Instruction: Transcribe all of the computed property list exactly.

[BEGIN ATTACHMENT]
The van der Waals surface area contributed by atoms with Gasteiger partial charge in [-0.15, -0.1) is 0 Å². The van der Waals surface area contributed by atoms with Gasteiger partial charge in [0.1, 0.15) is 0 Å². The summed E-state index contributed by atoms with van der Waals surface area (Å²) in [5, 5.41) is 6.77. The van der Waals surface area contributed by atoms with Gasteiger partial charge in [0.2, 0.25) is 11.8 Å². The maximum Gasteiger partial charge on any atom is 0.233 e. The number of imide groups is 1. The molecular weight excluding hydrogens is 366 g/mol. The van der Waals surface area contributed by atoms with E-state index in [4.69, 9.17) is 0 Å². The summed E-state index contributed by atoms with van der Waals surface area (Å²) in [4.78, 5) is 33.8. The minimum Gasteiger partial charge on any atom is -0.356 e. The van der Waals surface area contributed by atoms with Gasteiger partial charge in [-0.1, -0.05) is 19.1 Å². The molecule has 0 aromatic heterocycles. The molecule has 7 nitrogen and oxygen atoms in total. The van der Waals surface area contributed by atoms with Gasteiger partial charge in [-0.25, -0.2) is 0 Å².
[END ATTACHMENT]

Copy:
The van der Waals surface area contributed by atoms with Gasteiger partial charge in [-0.15, -0.1) is 0 Å². The van der Waals surface area contributed by atoms with Gasteiger partial charge in [0.1, 0.15) is 0 Å². The summed E-state index contributed by atoms with van der Waals surface area (Å²) in [5, 5.41) is 6.77. The van der Waals surface area contributed by atoms with Gasteiger partial charge in [0.2, 0.25) is 11.8 Å². The maximum Gasteiger partial charge on any atom is 0.233 e. The number of imide groups is 1. The molecular weight excluding hydrogens is 366 g/mol. The van der Waals surface area contributed by atoms with E-state index in [4.69, 9.17) is 0 Å². The summed E-state index contributed by atoms with van der Waals surface area (Å²) in [4.78, 5) is 33.8. The minimum Gasteiger partial charge on any atom is -0.356 e. The van der Waals surface area contributed by atoms with Gasteiger partial charge in [-0.1, -0.05) is 19.1 Å². The molecule has 0 aromatic heterocycles. The molecule has 7 nitrogen and oxygen atoms in total. The van der Waals surface area contributed by atoms with Gasteiger partial charge in [-0.25, -0.2) is 0 Å².